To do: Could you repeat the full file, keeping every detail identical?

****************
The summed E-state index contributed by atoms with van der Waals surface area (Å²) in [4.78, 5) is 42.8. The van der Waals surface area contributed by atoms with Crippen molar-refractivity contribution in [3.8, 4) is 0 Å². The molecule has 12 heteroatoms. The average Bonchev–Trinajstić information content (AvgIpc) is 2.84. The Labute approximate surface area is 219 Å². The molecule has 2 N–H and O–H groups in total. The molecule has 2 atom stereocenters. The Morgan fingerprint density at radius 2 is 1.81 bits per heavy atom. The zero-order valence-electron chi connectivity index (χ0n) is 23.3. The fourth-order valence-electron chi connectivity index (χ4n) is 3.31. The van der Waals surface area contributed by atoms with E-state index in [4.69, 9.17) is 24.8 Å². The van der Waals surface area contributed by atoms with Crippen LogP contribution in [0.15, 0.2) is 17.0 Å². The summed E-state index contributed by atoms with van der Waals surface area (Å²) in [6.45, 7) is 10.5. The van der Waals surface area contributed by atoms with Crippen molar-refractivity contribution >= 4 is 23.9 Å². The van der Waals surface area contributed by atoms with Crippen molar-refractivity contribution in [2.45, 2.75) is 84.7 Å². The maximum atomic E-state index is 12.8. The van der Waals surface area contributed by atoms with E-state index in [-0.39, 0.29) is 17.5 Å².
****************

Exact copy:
The summed E-state index contributed by atoms with van der Waals surface area (Å²) in [4.78, 5) is 42.8. The van der Waals surface area contributed by atoms with Crippen molar-refractivity contribution in [3.8, 4) is 0 Å². The molecule has 12 heteroatoms. The average Bonchev–Trinajstić information content (AvgIpc) is 2.84. The Labute approximate surface area is 219 Å². The molecule has 2 N–H and O–H groups in total. The molecule has 2 atom stereocenters. The Morgan fingerprint density at radius 2 is 1.81 bits per heavy atom. The zero-order valence-electron chi connectivity index (χ0n) is 23.3. The fourth-order valence-electron chi connectivity index (χ4n) is 3.31. The van der Waals surface area contributed by atoms with E-state index in [4.69, 9.17) is 24.8 Å². The van der Waals surface area contributed by atoms with Crippen LogP contribution in [0.15, 0.2) is 17.0 Å². The summed E-state index contributed by atoms with van der Waals surface area (Å²) in [6.45, 7) is 10.5. The van der Waals surface area contributed by atoms with Crippen molar-refractivity contribution >= 4 is 23.9 Å². The van der Waals surface area contributed by atoms with Crippen molar-refractivity contribution in [2.45, 2.75) is 84.7 Å². The maximum atomic E-state index is 12.8. The van der Waals surface area contributed by atoms with E-state index in [-0.39, 0.29) is 17.5 Å².